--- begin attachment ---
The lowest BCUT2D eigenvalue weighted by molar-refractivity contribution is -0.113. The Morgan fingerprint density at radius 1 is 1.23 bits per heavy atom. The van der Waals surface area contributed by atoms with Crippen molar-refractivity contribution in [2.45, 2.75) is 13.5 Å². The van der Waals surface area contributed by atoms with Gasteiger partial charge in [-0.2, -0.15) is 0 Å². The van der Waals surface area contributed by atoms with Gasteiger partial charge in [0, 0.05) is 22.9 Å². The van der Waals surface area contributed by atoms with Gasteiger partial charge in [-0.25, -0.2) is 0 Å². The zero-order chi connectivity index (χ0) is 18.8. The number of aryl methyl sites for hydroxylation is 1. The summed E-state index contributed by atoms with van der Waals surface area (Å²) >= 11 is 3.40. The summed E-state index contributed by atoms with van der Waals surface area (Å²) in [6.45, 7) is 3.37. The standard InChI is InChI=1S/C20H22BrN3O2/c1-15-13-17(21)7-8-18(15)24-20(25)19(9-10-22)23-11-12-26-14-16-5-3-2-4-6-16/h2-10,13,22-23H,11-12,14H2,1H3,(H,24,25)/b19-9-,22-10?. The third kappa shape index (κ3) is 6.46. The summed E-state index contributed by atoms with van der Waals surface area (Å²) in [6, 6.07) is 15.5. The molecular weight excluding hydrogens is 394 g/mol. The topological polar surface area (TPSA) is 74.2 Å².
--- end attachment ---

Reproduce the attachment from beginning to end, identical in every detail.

The lowest BCUT2D eigenvalue weighted by molar-refractivity contribution is -0.113. The Morgan fingerprint density at radius 1 is 1.23 bits per heavy atom. The van der Waals surface area contributed by atoms with Crippen molar-refractivity contribution in [2.45, 2.75) is 13.5 Å². The van der Waals surface area contributed by atoms with Gasteiger partial charge in [-0.2, -0.15) is 0 Å². The van der Waals surface area contributed by atoms with Gasteiger partial charge in [0, 0.05) is 22.9 Å². The van der Waals surface area contributed by atoms with Gasteiger partial charge in [-0.25, -0.2) is 0 Å². The zero-order chi connectivity index (χ0) is 18.8. The number of aryl methyl sites for hydroxylation is 1. The summed E-state index contributed by atoms with van der Waals surface area (Å²) >= 11 is 3.40. The summed E-state index contributed by atoms with van der Waals surface area (Å²) in [6.45, 7) is 3.37. The standard InChI is InChI=1S/C20H22BrN3O2/c1-15-13-17(21)7-8-18(15)24-20(25)19(9-10-22)23-11-12-26-14-16-5-3-2-4-6-16/h2-10,13,22-23H,11-12,14H2,1H3,(H,24,25)/b19-9-,22-10?. The third kappa shape index (κ3) is 6.46. The summed E-state index contributed by atoms with van der Waals surface area (Å²) in [6, 6.07) is 15.5. The molecular weight excluding hydrogens is 394 g/mol. The topological polar surface area (TPSA) is 74.2 Å².